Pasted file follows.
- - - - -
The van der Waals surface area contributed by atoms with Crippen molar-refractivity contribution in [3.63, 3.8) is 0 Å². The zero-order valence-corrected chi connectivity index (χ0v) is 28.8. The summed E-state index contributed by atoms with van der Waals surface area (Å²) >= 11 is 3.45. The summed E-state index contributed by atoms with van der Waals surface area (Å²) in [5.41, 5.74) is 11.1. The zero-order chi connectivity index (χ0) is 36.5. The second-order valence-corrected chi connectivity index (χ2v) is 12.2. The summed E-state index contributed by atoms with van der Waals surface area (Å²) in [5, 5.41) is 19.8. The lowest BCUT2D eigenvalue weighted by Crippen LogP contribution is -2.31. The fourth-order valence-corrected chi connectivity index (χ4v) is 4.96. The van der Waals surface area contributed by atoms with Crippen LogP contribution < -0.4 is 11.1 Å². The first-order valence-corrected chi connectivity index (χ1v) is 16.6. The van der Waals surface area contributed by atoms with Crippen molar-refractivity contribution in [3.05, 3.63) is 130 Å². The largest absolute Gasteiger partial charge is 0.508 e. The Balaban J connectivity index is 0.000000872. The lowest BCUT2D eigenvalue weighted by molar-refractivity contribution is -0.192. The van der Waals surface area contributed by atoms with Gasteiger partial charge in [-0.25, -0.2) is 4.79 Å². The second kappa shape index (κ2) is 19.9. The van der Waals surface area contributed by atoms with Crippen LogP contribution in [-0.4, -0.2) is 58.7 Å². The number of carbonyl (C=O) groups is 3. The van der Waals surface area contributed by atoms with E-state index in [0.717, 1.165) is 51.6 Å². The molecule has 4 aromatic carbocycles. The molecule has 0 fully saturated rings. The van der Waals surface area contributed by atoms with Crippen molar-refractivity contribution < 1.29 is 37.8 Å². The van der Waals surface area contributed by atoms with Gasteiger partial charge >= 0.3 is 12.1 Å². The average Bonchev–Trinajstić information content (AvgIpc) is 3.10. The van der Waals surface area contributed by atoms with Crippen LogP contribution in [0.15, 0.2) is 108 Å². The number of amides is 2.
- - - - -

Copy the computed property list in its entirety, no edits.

The van der Waals surface area contributed by atoms with Crippen molar-refractivity contribution in [3.63, 3.8) is 0 Å². The zero-order valence-corrected chi connectivity index (χ0v) is 28.8. The summed E-state index contributed by atoms with van der Waals surface area (Å²) >= 11 is 3.45. The summed E-state index contributed by atoms with van der Waals surface area (Å²) in [5.41, 5.74) is 11.1. The zero-order chi connectivity index (χ0) is 36.5. The second-order valence-corrected chi connectivity index (χ2v) is 12.2. The summed E-state index contributed by atoms with van der Waals surface area (Å²) in [5, 5.41) is 19.8. The lowest BCUT2D eigenvalue weighted by Crippen LogP contribution is -2.31. The fourth-order valence-corrected chi connectivity index (χ4v) is 4.96. The van der Waals surface area contributed by atoms with Crippen LogP contribution < -0.4 is 11.1 Å². The first-order valence-corrected chi connectivity index (χ1v) is 16.6. The van der Waals surface area contributed by atoms with Crippen molar-refractivity contribution in [3.05, 3.63) is 130 Å². The largest absolute Gasteiger partial charge is 0.508 e. The Balaban J connectivity index is 0.000000872. The lowest BCUT2D eigenvalue weighted by molar-refractivity contribution is -0.192. The van der Waals surface area contributed by atoms with Gasteiger partial charge in [-0.25, -0.2) is 4.79 Å². The second kappa shape index (κ2) is 19.9. The van der Waals surface area contributed by atoms with Crippen LogP contribution in [-0.4, -0.2) is 58.7 Å². The number of carbonyl (C=O) groups is 3. The van der Waals surface area contributed by atoms with E-state index in [0.717, 1.165) is 51.6 Å². The molecule has 4 aromatic carbocycles. The molecule has 0 fully saturated rings. The van der Waals surface area contributed by atoms with Crippen molar-refractivity contribution < 1.29 is 37.8 Å². The van der Waals surface area contributed by atoms with Gasteiger partial charge >= 0.3 is 12.1 Å². The average Bonchev–Trinajstić information content (AvgIpc) is 3.10. The van der Waals surface area contributed by atoms with Crippen LogP contribution in [0.15, 0.2) is 108 Å². The number of amides is 2.